Rocket Lab launches Satellite to Orbit

Rocket Lab reaches Orbit with Electron rocket and Deploys satellite!

Huntington Beach, California and Auckland, New Zealand January 21 2018:

Rocket Lab has successfully reached orbit with the test flight of its second Electron orbital launch vehicle, Still Testing. Electron lifted-off at 14:43 NZDT from Rocket Lab Launch Complex 1 on the Māhia Peninsula in New Zealand.

Following successful first and second stage burns, Electron reached orbit and deployed customer payloads at 8 minutes and 31 seconds after lift-off.

“Today marks the beginning of a new era in commercial access to space. We’re thrilled to reach this milestone so quickly after our first test launch,” says Rocket Lab CEO and founder Peter Beck. “Our incredibly dedicated and talented team have worked tirelessly to develop, build and launch Electron. I’m immensely proud of what they have achieved today.”

“Reaching orbit on a second test flight is significant on its own, but successfully deploying customer payloads so early in a new rocket program is almost unprecedented. Rocket Lab was founded on the principal of opening access to space to better understand our planet and improve life on it. Today we took a significant step towards that,” he says.

In the coming weeks Rocket Lab engineers will analyse the data from today’s launch to inform future launches. Rocket Lab currently has five Electron vehicles in production, with the next launch expected to take place in early 2018. At full production, Rocket Lab expects to launch more than 50 times a year, and is regulated to launch up to 120 times a year, more than any other commercial or government launch provider in history.

Still Testing was carrying a Dove Pioneer Earth-imaging satellite for launch customer Planet, as well as two Lemur-2 satellites for weather and ship tracking company Spire.

Rocket Lab’s commercial phase will see Electron fly already-signed customers including NASA, Spire, Planet, Moon Express and Spaceflight.” -Rocket Lab

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Zuma follow up

Great summary video from Everyday Astronaut. SpaceX completed successfully their obligation to deliver Zuma to target orbit. So lets look at the facts. Watch this excellent video:

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SpaceX Zuma Launch Info: Take 2

UPDATE: Successful Launch and Landing. Zuma payload is on its way.
Screen Shot 2018-01-07 at 7.59.41 PM

Top Secret Mission Zuma – an not yet identified payload built by Northrop Grumman. This restricted payload is being launched into low earth orbit which would be compatible with a military communications satellite. No agency has yet claimed the payload.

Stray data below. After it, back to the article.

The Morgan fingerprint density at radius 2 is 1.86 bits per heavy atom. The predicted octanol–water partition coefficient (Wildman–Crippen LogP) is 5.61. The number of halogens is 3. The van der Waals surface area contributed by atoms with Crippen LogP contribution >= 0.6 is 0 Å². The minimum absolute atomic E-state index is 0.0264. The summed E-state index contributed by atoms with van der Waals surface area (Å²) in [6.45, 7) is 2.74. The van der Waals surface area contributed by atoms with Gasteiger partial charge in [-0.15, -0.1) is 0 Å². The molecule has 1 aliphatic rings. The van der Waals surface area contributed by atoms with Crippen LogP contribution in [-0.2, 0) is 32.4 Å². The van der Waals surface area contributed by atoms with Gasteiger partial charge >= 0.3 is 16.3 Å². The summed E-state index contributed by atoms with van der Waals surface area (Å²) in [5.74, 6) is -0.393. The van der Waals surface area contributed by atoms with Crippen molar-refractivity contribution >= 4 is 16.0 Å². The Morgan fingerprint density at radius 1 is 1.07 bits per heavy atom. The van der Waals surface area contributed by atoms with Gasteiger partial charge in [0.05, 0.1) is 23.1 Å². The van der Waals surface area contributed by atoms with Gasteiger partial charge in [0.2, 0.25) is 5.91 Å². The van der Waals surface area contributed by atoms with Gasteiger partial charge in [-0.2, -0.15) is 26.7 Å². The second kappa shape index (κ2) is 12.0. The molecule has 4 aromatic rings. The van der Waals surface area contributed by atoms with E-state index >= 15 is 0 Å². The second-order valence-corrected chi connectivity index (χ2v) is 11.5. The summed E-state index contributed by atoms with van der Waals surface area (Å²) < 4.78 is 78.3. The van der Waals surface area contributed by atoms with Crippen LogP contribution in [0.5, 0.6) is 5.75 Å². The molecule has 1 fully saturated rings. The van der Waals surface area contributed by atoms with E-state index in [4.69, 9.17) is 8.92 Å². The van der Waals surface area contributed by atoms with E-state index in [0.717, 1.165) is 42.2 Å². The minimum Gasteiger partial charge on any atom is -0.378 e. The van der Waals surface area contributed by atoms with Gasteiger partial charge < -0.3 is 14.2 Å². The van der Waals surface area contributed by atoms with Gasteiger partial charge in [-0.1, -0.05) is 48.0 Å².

This Rocket was originally scheduled on November 17th 2017 but was postponed due to issues with the fairing. A new window opens up on Jan. 7th at 8pm EST.



Launch Date: UPDATED – January 7th 2018, 8:00 – 10:00 EST (January 8th 2018, 01:00 – 03:00 UTC)
Launch Site: SLC-40,Cape Canaveral
Payload: Zuma secret mission
Landing: YES – at LZ-1

Live Broadcast: SpaceX webcast: here

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SpaceX Iridium NEXT Constellation Mission 4 Launch Info


SpaceX’s Falcon 9 rocket will deliver 10 satellites to low-Earth orbit for Iridium, a global leader in mobile voice and data satellite communications. This is the fourth set of 10 satellites in a series of 75 total satellites that SpaceX will launch for Iridium’s next generation global satellite constellation, Iridium® NEXT

Launch Date: December 22nd 2017, 17:27:23 PST ( 8:27 P.M. Eastern)
Backup Launch date: 8:21 Eastern on Saturday 23rd

Launch Site: SLC-4E, Vandenberg Air Force Base, California

Payload: set of 10 IridiumSM NEXT satellites

Landing: No
(Falcon 9’s first stage for the Iridium-4 mission previously supported the Iridium-2 mission from SLC-4E in June 2017. SpaceX will not attempt to recover Falcon 9’s first stage after launch.)

Live Broadcast: SpaceX webcast: here and Youtube: here


Iridium-4 vertical at Vandenberg

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Images of Falcon Heavy at Cape

Elon Musk posted these pictures on Twitter. Are we inching closer to the launch of Falcon Heavy in January?





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The Flight of Mannequin Skywalker

Passenger view from latest Blue Origin flight.Great ride! Those 3.6 feet high and 2.4 feet wide windows have an amazing view!

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Blue Origin Crew Capsule 2.0 Test Flight


“New Shepard flew again for the seventh time on Dec. 12, 2017, from Blue Origin’s West Texas Launch Site. Known as Mission 7 (M7), the mission featured the next-generation booster and the first flight of Crew Capsule 2.0. Crew Capsule 2.0 features large windows, measuring 2.4 feet wide, 3.6 feet tall. M7 also included 12 commercial, research and education payloads onboard. Crew Capsule 2.0 reached an apogee of 322,405 feet AGL/326,075 feet MSL (98.27 kilometers AGL/99.39 kilometers MSL). The booster reached an apogee of 322,032 feet AGL/325,702 feet MSL (98.16 kilometers AGL/99.27 kilometers MSL” – Blue Origin


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